Eligibility to Enter

1. Contestants must be at least 18 years old by the date of the competition.

2. Contestants may participate in both the Pista (Salon) Tango and Stage Tango categories. However, no contestant may participate more than once in the same category, regardless of whether they do so with a different partner.

3. Dancers of any nationality are eligible to apply for the competition, but applicants must prove that they have been residents  for at least the last three years (by the date of the competition) in the United Kingdom or Portugal, Spain, France, Belgium, Netherlands, Denmark, Germany, Ireland, Norway, Finland, Sweden, Switzerland, Romania, Poland, Ukraine and Luxembourg.

4. All participants must confirm their registration at the time of accreditation. The presentation of the identity document (birth certificate, passport, rent contract or similar) to certify the place of birth or residence in Europe is mandatory to obtain accreditation. It will not be necessary that the two members of the couple submit for accreditation; it can be done by one of the members bringing both documents.

5. Accreditation by third parties shall not be made.

6. All data provided at the time of the accreditation will be considered as a sworn statement. Any contradiction subsequent to the signature will be penalized by either a decreased score or a disqualification to compete or any other measures established by this body.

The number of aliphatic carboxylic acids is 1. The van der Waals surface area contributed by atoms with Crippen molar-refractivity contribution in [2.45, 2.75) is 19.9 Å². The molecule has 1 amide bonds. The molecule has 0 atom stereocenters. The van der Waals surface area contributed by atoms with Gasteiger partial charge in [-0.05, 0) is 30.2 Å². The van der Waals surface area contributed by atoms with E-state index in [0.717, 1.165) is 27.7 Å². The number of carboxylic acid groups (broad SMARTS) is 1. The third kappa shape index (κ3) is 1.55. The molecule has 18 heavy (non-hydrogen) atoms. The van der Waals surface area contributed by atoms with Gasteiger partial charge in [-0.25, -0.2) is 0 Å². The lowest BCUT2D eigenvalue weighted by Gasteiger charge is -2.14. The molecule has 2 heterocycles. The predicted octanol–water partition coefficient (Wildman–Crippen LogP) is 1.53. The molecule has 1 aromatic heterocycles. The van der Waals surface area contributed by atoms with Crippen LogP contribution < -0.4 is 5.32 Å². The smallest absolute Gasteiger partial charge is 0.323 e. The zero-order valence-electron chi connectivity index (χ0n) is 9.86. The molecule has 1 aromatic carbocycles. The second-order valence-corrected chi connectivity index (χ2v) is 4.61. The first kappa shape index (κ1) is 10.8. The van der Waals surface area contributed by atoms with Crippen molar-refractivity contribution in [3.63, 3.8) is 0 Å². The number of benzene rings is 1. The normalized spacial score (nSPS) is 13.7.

7. All the competition rounds (qualifying, semi-finals and finals) will be open to spectators.
* Clarification on who can compete:

Participation in both Pista and Stage Tango Categories competitions are open to everyone. Professional dancers and amateur dances of intermediate level and above compete in the same category according to the rules established by Tango Buenos Aires Dance World Cup. Adherence to these rules qualifies our competition in London, UK to be recognized as valid by the main Buenos Aires event.

The distinction between a “professional” and “amateur” dance has less to do with the level of skill and more with a professional status of the dancers. “Professional” means that dancers make a living from teaching and dancing/performing tango, and “amateur” means that they do not, but it does not always imply that the level of the professional couple dance is superior to the level of the amateur couple.

There are dancers for whom tango is their main source of income. They are likely to be good instructors, but their level of dance and performance can vary: the professional couple can be excellent at dance or not so great. On the other hand, there are good amateur couples who do not teach tango and get no income from performances, but have achieved an exceptional level of dance. There is also the case of stage dancers who only dance choreographed pieces, but are helpless when it comes to social dancing: they cannot dance in milongas. Finally, there are very skilled social dancers (people who only dance in milongas), but who neither teaches nor performs tango. They might be excellent Pista (salon) dancers. To accommodate different ways in which dancers excel at tango, the two divisions for the competition were established: Pista Tango Competition (social category for both amateurs and professional) and Stage Tango Competition (performance category for amateur advanced level and professional level dancers).